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Apple Open Source Programming Guru To Leave Company

January 10, 2017, 8:37 PM UTC
Photograph by Getty Images

A top director in charge of Apple’s premier coding language is leaving at the end of the month.

Chris Lattner, Apple’s senior director of its developer tools department, said Tuesday that he is leaving Apple to “pursue an opportunity in another space.”

Lattner spearheaded the creation of Apple’s Swift programming language, which the consumer technology giant debuted in 2014 as its de-facto language for third-party developers to build apps.

Ted Kremenek, a current Apple (AAPL) senior manager, will take over as leader of Apple’s Swift programming language and related development, Lattner wrote in an email to Swift users.

“This decision wasn’t made lightly, and I want you all to know that I’m still completely committed to Swift,” Lattner wrote. “I plan to remain an active member of the Swift Core Team, as well as a contributor to the swift-evolution mailing list.”

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Apple’s Swift language was developed to replace Apple’s older programming language Objective-C as the company’s preferred way for third-party coders to write software for its devices like the iPhone and the MacBook.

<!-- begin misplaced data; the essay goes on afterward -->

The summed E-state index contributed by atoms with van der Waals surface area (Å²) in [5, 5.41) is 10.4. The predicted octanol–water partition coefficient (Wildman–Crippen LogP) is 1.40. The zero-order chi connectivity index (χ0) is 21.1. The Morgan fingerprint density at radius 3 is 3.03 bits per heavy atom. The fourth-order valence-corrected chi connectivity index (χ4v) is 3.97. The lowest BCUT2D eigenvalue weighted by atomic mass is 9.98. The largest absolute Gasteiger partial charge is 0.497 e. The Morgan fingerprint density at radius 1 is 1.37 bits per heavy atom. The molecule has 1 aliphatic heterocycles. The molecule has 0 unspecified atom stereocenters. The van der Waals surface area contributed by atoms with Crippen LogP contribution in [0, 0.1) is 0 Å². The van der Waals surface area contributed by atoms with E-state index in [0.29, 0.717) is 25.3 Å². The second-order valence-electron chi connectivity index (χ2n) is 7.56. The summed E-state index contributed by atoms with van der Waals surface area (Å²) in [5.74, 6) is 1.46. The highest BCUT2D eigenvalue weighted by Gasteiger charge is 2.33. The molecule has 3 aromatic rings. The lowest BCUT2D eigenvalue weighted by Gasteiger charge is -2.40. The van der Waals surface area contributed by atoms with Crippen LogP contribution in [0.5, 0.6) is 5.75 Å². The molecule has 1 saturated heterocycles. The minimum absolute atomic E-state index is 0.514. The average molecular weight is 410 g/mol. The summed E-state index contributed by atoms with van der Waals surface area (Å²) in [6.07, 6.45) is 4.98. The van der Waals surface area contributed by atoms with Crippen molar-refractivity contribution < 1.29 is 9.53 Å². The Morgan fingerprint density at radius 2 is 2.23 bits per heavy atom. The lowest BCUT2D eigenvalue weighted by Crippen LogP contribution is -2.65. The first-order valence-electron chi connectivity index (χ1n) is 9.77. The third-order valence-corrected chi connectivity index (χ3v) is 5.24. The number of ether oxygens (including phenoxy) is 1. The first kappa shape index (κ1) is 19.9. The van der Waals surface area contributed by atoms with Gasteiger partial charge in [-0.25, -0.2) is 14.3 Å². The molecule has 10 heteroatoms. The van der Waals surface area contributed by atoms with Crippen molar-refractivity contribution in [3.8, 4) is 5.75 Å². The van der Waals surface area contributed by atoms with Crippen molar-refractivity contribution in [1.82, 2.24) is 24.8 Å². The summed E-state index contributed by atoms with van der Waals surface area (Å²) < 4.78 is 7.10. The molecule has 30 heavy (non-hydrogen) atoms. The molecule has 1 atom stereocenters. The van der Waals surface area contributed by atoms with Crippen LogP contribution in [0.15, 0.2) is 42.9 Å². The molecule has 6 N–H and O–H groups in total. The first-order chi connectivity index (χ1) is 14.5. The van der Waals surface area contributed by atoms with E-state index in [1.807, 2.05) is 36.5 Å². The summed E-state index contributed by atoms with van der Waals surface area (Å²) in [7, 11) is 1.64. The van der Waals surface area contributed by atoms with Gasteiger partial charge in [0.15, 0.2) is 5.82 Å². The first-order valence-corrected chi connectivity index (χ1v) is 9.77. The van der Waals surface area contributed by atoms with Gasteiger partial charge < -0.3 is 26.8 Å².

Many coders outside of Apple praised the Swift language for its simplicity compared to its predecessor. Companies like ride-sharing startup Lyft and IBM (IBM) incorporated the language into their own services.

In December 2015, Apple made the Swift language available to coders to use for free in what’s known as an open-source model. Compared to other technology giants like Facebook (FB) and Google (GOOG), Apple has generally been quieter about advocating for open-source technologies.

In recent years, however, Apple has made public its use of open-source technologies to run its popular services like the Siri digital assistant, likely as a way to court developers and show the company is on top of the latest coding trends.

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Chris Wanstrath, CEO of the online coding repository startup GitHub, recently commended Apple for open sourcing the Swift language and said that Apple’s culture, like Microsoft’s, is changing to accommodate open-source tech.